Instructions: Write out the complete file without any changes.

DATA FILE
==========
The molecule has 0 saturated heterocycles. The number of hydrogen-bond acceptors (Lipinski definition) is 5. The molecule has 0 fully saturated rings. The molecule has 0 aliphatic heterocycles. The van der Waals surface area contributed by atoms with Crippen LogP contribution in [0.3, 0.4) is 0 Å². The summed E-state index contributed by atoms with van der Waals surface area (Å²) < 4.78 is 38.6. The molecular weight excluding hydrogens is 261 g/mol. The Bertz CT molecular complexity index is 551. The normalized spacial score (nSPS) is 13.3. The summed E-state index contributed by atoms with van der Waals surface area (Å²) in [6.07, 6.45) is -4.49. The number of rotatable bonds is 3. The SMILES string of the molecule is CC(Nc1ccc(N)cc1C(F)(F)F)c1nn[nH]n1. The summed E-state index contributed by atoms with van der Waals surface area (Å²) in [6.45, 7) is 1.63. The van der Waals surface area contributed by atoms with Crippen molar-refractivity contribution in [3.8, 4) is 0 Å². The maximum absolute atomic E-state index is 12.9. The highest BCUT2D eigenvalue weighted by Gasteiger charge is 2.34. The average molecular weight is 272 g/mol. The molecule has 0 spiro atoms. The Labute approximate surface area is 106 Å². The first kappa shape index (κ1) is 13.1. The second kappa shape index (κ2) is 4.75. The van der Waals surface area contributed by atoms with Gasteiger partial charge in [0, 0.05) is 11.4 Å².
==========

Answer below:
The molecule has 0 saturated heterocycles. The number of hydrogen-bond acceptors (Lipinski definition) is 5. The molecule has 0 fully saturated rings. The molecule has 0 aliphatic heterocycles. The van der Waals surface area contributed by atoms with Crippen LogP contribution in [0.3, 0.4) is 0 Å². The summed E-state index contributed by atoms with van der Waals surface area (Å²) < 4.78 is 38.6. The molecular weight excluding hydrogens is 261 g/mol. The Bertz CT molecular complexity index is 551. The normalized spacial score (nSPS) is 13.3. The summed E-state index contributed by atoms with van der Waals surface area (Å²) in [6.07, 6.45) is -4.49. The number of rotatable bonds is 3. The SMILES string of the molecule is CC(Nc1ccc(N)cc1C(F)(F)F)c1nn[nH]n1. The summed E-state index contributed by atoms with van der Waals surface area (Å²) in [6.45, 7) is 1.63. The van der Waals surface area contributed by atoms with Crippen molar-refractivity contribution in [3.8, 4) is 0 Å². The maximum absolute atomic E-state index is 12.9. The highest BCUT2D eigenvalue weighted by Gasteiger charge is 2.34. The average molecular weight is 272 g/mol. The molecule has 0 spiro atoms. The Labute approximate surface area is 106 Å². The first kappa shape index (κ1) is 13.1. The second kappa shape index (κ2) is 4.75. The van der Waals surface area contributed by atoms with Gasteiger partial charge in [0, 0.05) is 11.4 Å².